Friday, September 18, 2009

Bits from Books--Ready, Set, Count by Marlene Barron

Ready, Set, Count--60 playful math activities for you and your child to share.

Okay. I love this book. It's from the libary, but I'm seriously considering buying it.

I love it. Really.

Marlene Barron is the head of the West Side Montessori School. I have been intrigued by Montessori, but this is the impression I've gotten of it.
  1. You must do everything in order or the window will close and your child will never learn a thing. He will be on the street for the rest of his life. (Obviously, I'm exaggerating--a little).
  2. You must always let the child lead the activities, or you'll make him hate learning. Once again, you might as well buy him his card board box and prepare him for street living.
  3. You should probably have a million dollars to buy all the materials.

This book changed all of that. Really. I am a recovering math phobic, but I'm trying to change my way of thinking. Read this quote--it's awesome.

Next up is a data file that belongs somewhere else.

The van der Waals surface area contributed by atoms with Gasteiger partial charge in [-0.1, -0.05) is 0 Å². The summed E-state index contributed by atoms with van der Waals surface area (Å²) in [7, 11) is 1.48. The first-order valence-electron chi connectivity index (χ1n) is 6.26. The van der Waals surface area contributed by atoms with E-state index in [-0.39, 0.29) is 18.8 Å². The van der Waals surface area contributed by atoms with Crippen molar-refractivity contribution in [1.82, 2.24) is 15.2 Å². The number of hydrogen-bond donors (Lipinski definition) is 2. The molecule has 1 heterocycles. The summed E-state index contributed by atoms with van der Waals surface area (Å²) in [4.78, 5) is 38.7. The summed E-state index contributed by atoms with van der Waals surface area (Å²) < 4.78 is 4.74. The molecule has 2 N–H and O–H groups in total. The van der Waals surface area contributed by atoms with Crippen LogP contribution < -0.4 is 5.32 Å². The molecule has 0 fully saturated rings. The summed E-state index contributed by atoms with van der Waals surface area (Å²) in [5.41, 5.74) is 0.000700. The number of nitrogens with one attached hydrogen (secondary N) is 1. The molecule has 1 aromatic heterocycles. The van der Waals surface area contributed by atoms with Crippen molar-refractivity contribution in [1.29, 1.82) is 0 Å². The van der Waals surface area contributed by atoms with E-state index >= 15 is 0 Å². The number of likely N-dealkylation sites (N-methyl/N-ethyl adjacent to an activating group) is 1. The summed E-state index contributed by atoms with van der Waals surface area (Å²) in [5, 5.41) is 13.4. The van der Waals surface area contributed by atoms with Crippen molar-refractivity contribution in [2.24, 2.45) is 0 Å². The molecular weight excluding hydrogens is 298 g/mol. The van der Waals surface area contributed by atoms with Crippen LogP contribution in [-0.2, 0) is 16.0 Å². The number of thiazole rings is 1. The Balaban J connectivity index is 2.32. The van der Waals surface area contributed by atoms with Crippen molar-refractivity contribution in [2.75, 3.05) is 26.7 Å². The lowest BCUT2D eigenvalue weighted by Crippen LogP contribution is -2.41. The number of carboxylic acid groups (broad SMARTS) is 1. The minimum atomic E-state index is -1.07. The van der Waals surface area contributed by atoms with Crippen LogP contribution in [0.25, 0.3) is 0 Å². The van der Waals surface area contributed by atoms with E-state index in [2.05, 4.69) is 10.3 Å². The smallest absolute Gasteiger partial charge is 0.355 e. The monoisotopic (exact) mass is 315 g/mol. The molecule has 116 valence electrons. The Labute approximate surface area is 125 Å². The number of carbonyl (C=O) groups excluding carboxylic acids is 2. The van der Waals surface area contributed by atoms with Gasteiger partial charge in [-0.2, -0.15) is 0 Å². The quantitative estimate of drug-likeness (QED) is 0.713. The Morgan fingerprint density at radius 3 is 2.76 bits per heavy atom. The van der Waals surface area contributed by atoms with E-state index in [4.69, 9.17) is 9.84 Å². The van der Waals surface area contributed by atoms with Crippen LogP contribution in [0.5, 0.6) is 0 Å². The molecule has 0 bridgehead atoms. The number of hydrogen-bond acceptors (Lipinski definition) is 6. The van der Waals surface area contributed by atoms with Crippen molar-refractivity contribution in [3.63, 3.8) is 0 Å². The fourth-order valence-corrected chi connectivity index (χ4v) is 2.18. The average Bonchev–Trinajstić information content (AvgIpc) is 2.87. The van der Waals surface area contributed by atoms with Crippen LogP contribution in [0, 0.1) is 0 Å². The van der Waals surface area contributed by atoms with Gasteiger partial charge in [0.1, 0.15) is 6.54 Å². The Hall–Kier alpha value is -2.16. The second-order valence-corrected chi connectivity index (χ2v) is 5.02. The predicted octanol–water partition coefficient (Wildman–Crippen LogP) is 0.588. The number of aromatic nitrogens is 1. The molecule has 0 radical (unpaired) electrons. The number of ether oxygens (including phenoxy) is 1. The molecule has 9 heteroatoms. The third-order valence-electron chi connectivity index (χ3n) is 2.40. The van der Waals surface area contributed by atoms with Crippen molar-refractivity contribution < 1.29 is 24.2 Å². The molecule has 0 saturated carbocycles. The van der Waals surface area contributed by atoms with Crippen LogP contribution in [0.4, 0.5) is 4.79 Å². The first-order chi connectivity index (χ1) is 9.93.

What if you're not good at math? What if you hate math? What if you can't even balance your checkbook? Relax. You're not alone. Many of us can't. (It's not real math anyway, it's arithmetic.) ...People who say they're bad at math are often talking about computation. But if you can figure out which bag or bowl to put the leftovers in, you're good at math. If you can estimate how long it's going to take you to travel to your nearest national park, you're good at math. And if you can get all the different parts of a meal ready at the same time, you're exceptional at math. ...Put away those notions of being good or bad at math.

Isn't that amazing? I thought you'd think so!

Watch for some posts on this book until the ladies from the libraries wrench it out of my white knuckled fists. :)

Bits of Books--Growing a Reader from Birth by Diane McGuinness

Lately, I've been reading books like nobody's business--just the ones I pick up from the Parents shelf in our library. I thought since I was reading them, I might as well let you all know what I'm learning about so you don't have to read them! :)

The book I'm working on now is Growing a Reader from Birth by Diane McGuinness. I am about half way done and wanted to share some interesting tidbits.